Many copyright owners object strenuously. If no more is required of YouTube or similar sites as a legal matter, it amounts to asking the copyright owner to effectively register their copyrights again and again, worldwide, with YouTube and any similar site. Even large entities with a worldwide presence might find this hard going, and smaller entities or individual owners would be in even bigger trouble. Fingerprinting technology that refers distribution sites to a single database of fingerprinted content would come closer to satisfying their needs. Ultimately, copyright owners are likely to expect sites to use more efficient and effective filters.
Furthermore, Google's use of filters now does not settle the question of whether and what damages are owed Viacom and other plaintiffs for past infringement. If the latter aspect of the case goes to trial, "whether" is more important than what. Google's argument has been that YouTube is entitled to the same safe harbor as an ISP under the DMCA so long as it complies with notice and take-down. Since YouTube has not filtered until now, Google must continue to rely on the safe harbor argument to avoid liability for past damages. Should Google bet the (server) farm on such a defense? Given the wording of section 512 (c), the application of the safe harbor to YouTube seems unlikely, as it suggests that the harbor is not available when infringing material is apparent:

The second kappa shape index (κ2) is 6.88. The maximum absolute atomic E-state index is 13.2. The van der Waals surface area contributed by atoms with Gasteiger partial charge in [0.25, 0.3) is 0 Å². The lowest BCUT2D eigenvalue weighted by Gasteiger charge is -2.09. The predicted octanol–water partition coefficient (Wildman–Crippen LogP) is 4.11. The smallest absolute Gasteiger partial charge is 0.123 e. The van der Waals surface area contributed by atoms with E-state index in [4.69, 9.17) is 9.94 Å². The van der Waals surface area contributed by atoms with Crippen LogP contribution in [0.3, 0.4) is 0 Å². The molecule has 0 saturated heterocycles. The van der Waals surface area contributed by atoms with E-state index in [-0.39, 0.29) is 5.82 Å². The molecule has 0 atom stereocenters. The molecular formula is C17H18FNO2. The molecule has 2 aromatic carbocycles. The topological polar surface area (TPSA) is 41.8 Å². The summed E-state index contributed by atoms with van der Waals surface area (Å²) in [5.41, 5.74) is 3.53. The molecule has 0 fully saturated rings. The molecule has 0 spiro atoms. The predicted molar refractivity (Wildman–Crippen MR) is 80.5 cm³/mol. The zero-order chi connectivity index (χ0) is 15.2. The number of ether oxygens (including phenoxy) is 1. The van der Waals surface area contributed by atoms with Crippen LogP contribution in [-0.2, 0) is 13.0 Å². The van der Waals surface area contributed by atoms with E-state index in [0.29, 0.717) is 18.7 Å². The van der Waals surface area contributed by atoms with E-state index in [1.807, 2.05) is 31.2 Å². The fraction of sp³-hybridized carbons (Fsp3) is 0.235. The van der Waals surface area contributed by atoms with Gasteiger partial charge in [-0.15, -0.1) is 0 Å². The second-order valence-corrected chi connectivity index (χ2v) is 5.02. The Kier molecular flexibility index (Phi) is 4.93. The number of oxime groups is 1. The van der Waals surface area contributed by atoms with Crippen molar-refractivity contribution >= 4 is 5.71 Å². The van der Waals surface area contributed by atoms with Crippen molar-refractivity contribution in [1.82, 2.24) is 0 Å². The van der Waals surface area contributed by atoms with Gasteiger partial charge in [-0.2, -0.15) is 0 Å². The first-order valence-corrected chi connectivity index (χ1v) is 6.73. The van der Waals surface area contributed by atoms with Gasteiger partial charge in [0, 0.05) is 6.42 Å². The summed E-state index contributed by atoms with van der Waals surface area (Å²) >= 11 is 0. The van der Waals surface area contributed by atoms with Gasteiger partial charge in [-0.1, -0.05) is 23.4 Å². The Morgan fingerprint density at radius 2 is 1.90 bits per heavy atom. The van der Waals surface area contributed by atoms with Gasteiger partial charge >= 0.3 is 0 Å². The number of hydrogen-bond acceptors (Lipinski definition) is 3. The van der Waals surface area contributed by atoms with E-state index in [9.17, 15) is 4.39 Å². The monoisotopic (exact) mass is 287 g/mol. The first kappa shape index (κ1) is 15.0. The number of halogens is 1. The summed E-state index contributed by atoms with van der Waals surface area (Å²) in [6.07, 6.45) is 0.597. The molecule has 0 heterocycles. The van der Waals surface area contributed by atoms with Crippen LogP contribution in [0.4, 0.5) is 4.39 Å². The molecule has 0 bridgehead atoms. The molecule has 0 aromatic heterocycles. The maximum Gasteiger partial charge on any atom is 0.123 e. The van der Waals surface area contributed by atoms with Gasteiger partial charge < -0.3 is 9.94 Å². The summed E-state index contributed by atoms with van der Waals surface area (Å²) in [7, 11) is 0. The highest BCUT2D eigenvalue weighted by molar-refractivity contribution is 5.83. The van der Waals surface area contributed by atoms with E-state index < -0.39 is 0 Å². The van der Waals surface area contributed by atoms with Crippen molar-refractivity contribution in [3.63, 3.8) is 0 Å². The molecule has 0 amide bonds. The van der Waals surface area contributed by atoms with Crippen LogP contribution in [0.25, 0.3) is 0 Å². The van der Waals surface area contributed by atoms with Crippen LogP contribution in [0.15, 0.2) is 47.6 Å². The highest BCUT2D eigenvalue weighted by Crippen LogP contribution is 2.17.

(c) Information Residing on Systems or Networks At Direction of Users.—
(1) In general.— A service provider shall not be liable for monetary relief, or, except as provided in subsection (j), for injunctive or other equitable relief, for infringement of copyright by reason of the storage at the direction of a user of material that resides on a system or network controlled or operated by or for the service provider, if the service provider—
(A) (i) does not have actual knowledge that the material or an activity using the material on the system or network is infringing;